There is some possibility that particular law (a law created by the bishop for his diocese) could provide for structures of governance in parish schools that confer the ultimate powers of governance and administration over the school to someone other than the pastor, but this possible alternative does not appear ever to have been employed or attempted in the United States. Attempting to alter the governance structure of parish schools in this fashion would likely be greeted with dissatisfaction, if not resistance, by pastors actively involved in the administration of their own schools, and the extent to which this could be done canonically without the full support of pastors may be open to question and would likely not be able to be accomplished easily. On the other hand, some pastors might welcome the establishment of structures of governance that do not require as much active involvement on their part. However, as is always the case, these kinds of questions of governance are not unrelated to questions about how the school (or a school system) is funded, and the role of the parish as a whole in funding the school. Pastors are not likely to consent to structures of governance that require the parish to provide financial support while at the same time requiring the pastor to relinquish his powers of governance and administration over the school.
As should be evident by now, the diocesan bishop does have certain responsibilities and powers with respect to schools in his diocese that confer upon him powers of governance (if not administration). Care must be taken to distinguish these powers of governance over schools in general from the more direct powers of governance and administration referred to in canon 118 when it says that those acknowledged in universal or particular law "represent a public juridic person and act in its name." (27) Canon 1279 helps to clarify the implications of canon 118 when it specifies that the administrator of the temporal goods of a public juridic person (if not further specified in the statutes) is the one who has "immediate governance" of the juridic person. This helps to distinguish between the more general and remote powers of governance that a bishop has over juridic persons in his diocese from those of the one who "immediately" governs the juridic person. The bishop does not have the "immediate" power of governance over juridic persons in his diocese other than the diocese itself. That power belongs to whoever is identified in the law or the statutes. For a parish it is the pastor (c. 532). Ordinarily "immediate" governance means those who administer the affairs of a juridic person on a day-to-day basis, rather than the diocesan bishop who has only more general supervisory powers in canon law, with the ability to intervene in the administration of a juridic person when abuses occur (unless, of course, he himself is identified as the direct administrator of the juridic person in question in the law or the statutes of the juridic person). This distinction may not always be clear to non-canonists, and, therefore, it is important to make it as clear as possible in the governing documents of the juridic person that confer legal status on it in both canon and civil law.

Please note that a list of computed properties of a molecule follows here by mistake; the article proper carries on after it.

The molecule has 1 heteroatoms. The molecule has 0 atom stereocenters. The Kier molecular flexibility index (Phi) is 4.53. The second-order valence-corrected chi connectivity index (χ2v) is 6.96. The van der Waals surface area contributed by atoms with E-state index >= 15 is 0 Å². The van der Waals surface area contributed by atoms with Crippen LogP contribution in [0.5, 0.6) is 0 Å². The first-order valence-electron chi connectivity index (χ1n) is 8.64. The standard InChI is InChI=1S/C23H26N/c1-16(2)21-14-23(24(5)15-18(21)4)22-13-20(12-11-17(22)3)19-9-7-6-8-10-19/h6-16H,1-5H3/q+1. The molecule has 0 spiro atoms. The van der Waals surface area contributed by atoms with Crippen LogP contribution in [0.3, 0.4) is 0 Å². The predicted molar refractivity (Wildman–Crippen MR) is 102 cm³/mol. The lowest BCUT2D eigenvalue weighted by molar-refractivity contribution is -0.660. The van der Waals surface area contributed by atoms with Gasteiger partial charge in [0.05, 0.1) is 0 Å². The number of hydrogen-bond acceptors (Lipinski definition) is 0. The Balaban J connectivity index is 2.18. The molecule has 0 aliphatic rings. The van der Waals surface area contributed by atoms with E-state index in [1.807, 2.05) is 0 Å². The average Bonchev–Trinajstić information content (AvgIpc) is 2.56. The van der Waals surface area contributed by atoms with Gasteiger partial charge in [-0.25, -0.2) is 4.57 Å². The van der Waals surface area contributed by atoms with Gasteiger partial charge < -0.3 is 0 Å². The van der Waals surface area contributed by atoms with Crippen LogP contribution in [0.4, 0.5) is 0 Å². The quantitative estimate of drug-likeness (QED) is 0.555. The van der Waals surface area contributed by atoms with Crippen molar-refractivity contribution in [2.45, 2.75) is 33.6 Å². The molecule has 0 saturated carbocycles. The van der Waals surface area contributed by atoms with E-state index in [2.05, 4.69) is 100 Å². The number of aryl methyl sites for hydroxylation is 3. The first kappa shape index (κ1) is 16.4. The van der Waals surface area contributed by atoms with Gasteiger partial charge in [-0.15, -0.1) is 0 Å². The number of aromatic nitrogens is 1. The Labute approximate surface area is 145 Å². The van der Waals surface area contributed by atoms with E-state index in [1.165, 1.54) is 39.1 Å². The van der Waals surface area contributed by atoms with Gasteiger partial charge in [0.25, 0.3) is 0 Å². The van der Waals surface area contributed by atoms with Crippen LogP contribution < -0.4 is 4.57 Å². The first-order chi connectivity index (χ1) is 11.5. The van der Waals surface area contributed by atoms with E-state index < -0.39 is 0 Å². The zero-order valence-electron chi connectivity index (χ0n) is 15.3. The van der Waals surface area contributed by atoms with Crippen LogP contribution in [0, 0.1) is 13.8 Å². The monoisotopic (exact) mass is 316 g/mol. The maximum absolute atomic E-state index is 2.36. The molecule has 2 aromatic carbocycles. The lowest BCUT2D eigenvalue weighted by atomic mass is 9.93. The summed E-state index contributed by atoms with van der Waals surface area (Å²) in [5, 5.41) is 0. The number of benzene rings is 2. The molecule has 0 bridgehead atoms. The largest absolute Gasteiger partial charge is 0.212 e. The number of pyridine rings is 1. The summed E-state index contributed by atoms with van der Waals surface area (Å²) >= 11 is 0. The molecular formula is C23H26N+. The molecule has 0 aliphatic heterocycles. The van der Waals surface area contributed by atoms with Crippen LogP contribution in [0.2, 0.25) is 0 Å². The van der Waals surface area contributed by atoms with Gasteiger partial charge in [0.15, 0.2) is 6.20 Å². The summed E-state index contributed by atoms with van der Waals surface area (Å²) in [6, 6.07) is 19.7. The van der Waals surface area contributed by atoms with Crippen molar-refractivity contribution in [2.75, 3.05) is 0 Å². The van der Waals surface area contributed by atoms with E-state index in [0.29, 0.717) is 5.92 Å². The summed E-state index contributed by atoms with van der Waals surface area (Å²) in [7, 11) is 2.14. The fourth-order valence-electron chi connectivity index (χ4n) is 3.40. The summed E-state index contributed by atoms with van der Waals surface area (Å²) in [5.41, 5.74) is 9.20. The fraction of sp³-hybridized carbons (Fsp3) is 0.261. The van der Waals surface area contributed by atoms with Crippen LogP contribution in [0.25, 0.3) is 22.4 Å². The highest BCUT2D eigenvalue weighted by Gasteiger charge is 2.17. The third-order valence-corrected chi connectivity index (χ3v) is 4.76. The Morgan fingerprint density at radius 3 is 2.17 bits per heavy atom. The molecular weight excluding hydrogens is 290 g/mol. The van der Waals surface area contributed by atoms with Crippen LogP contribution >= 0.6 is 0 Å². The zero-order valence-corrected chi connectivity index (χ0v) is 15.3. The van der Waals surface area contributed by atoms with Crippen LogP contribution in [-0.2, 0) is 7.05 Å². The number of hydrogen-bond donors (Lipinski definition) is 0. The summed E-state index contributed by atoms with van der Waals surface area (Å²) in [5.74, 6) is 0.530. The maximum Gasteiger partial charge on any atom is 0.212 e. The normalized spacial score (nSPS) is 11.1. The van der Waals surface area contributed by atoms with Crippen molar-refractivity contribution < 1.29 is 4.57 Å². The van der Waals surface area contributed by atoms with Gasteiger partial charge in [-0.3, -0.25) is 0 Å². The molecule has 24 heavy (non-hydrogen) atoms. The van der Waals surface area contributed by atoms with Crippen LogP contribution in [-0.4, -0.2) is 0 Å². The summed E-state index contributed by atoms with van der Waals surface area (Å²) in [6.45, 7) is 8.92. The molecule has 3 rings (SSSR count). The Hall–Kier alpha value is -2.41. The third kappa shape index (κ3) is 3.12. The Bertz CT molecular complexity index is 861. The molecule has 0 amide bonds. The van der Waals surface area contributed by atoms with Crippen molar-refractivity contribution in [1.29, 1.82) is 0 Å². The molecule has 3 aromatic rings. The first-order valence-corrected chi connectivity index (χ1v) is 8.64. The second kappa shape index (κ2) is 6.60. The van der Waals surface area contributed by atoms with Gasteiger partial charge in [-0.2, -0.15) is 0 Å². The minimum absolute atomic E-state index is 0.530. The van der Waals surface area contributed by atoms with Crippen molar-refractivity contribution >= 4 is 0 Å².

These features concerning the administration and governance of public juridic persons may influence decisions regarding the conferral of such personhood on a school, since civil law implications must be taken into consideration. Whenever a school is erected as a juridic person, and whenever a school that is not a juridic person itself is operated by a juridic person, this feature of canon law should be fully incorporated into the civil constitution of the school. Care should be taken to express and safeguard the supervisory role of the competent authority, that is, of the diocesan bishop, while also expressing and safeguarding the relative administrative independence of those who administer the affairs of the school. Care should also be taken to maintain the proper degree of separation between the school and the bishop (and the diocese) so as to avoid giving the impression that the school is owned and operated by the bishop or the diocese. The objective is to avoid creating more of a connection between the bishop (and the diocese) and the school than would be desirable in the school's civil constitution. Considerations of civil liability are a significant concern: Will the full incorporation of canonical provisions in the civil constitution of the school make the diocese as a whole civilly responsible for liabilities of the school, or does it risk making the assets of the school potentially subject to liabilities of the diocese or other ecclesial entities in the diocese? Avoiding these results is not necessarily very easy, and the structuring of a school or school system with these objectives in mind is fraught with pitfalls for the unwary. This is an area where it is particularly important to overcome any potential misunderstanding of the full implications of canon law and civil law and their inevitable interaction by civil and canon lawyers involved in the structuring of the school or school system. It may further require an assessment of whether current civil law offers the means to achieve these objectives adequately, and if not effective strategies for securing necessary amendments to the civil law to render these objectives achievable.